# Visualizing three-dimensional geometry

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Does anybody have suggestions for how a math student can improve at rendering three-dimensional geometry?

My student is getting frustrated with his inability to sketch 3D figures when working on a problem. Drawing is really not his strength (as somebody who still makes stick figures, I sympathize and can offer little help), and the geometry problems he's solving often require pretty elaborate diagrams.

The problem isn't conceptualizing the figures, exactly, so making actual 3D models hasn't really helped. He just really needs to get better at sketching a diagram (particularly under exam conditions, where he wouldn't be able to build a model, anyway) in order to angle chase, etc.

Any ideas gratefully accepted!

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Some people suggest drawing on graph paper so you can be sure all sets of parallel lines are going the exact same way.

I prefer to draw on blank paper. Draw one face of the object. For a pyramid, that would be the base. If it is a square base, be sure to draw it more like a parallelogram because that's how we see a square base from our perspective. Put a single dot above the base you drew. Connect the corners of the base to the dot one at a time in perfectly straight lines. Now erase (or turn into dotted lines) all lines that we would NOT see if we were looking straight toward the object.

I recommend having a sample of the shape in front of you the first few times. Let's say you're trying to draw a rectangular prism. Set a Kleenex box in front of you at an angle. Try to draw the shape AS YOU SEE IT, not as you "know" in your brain. You'll notice many of the lines become diagonal to show perspective. NOTE: These diagonal lines always are perfectly parallel AND the same length when drawing them.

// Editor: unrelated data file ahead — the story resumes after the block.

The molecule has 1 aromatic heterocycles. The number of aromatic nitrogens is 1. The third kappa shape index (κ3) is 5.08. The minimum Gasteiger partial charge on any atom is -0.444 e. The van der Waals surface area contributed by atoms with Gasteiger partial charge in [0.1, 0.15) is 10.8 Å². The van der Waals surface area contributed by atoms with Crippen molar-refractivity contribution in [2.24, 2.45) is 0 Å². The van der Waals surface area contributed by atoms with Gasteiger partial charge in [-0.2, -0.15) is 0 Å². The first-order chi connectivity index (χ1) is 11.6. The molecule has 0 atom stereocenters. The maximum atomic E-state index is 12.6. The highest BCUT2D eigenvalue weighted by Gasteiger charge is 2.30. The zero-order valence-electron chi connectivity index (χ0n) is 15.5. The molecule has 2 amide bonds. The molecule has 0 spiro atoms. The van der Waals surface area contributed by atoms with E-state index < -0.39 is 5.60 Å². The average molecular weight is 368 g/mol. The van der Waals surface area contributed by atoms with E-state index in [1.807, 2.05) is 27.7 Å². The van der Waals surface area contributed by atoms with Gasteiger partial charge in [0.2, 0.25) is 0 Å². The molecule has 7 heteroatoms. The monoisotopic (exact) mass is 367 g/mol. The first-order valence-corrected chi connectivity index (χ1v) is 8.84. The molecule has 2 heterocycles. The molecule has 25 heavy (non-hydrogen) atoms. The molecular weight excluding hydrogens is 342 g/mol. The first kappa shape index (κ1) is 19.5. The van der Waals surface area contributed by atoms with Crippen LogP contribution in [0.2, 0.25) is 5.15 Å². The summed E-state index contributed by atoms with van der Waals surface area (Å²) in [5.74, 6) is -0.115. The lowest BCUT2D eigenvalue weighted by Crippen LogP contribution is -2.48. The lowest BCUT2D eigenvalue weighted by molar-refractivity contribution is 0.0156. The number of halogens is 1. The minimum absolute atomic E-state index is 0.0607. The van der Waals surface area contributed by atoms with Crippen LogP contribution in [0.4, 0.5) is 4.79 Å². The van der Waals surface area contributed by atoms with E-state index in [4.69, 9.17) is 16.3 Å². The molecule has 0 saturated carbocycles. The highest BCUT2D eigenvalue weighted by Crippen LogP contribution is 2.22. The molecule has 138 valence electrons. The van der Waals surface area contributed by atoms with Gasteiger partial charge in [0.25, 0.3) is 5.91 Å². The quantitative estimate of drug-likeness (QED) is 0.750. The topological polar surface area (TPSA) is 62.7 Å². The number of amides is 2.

Whew, hard to explain in words. Hope this gave you some ideas. :)

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I was amazed at how doing the lessons in Artistic Pursuits and keeping my own nature journal alongside my son helped me improve my drawing skills. I would expect that there are other art curricula out there which would do the same thing, but I've had a chance to hear the AP author talk about the importance of doing careful observation before drawing. I think there have been some changes in AP since we used it, but Book I of the Jr. High books might be useful. There are observe, think, and draw elements in most of the lessons...that is if I remember correctly.

Don't know if you have the time or inclination to do something like that, but art lessons might help. I gave my son a half credit art elective for doing one Artistic Pursuits book. BTW, neither of us was much beyond the stick figure drawing stage when I first looked at AP to improve our nature journal skills. My son still enjoys making hand written graphs, charts, and diagrams for math and science in college. He says it's a skill that helps him on exams.

HTH,

Martha

Edited by Martha in NM
typos
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I once taught a multi-variable Calculus course using a Bradley/Smith text which had 3-D drawing lessons incorporated in the text. My students found these lessons to be quite useful. You really have to know how to sketch some of these 3-D figures to solve problems at this level.

What class is your student in?

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I once taught a multi-variable Calculus course using a Bradley/Smith text which had 3-D drawing lessons incorporated in the text. My students found these lessons to be quite useful. You really have to know how to sketch some of these 3-D figures to solve problems at this level.

What class is your student in?

Oddly, he didn't grumble too much about having to deal with the figures in MV calculus. Most of his frustration is coming from trying to work with Olympiad-level geometry problems. We got him a white board, thinking a bigger surface might make things better; it has helped somewhat, but there's still an issue with actually rendering the figures in a way that makes solving the problem easier.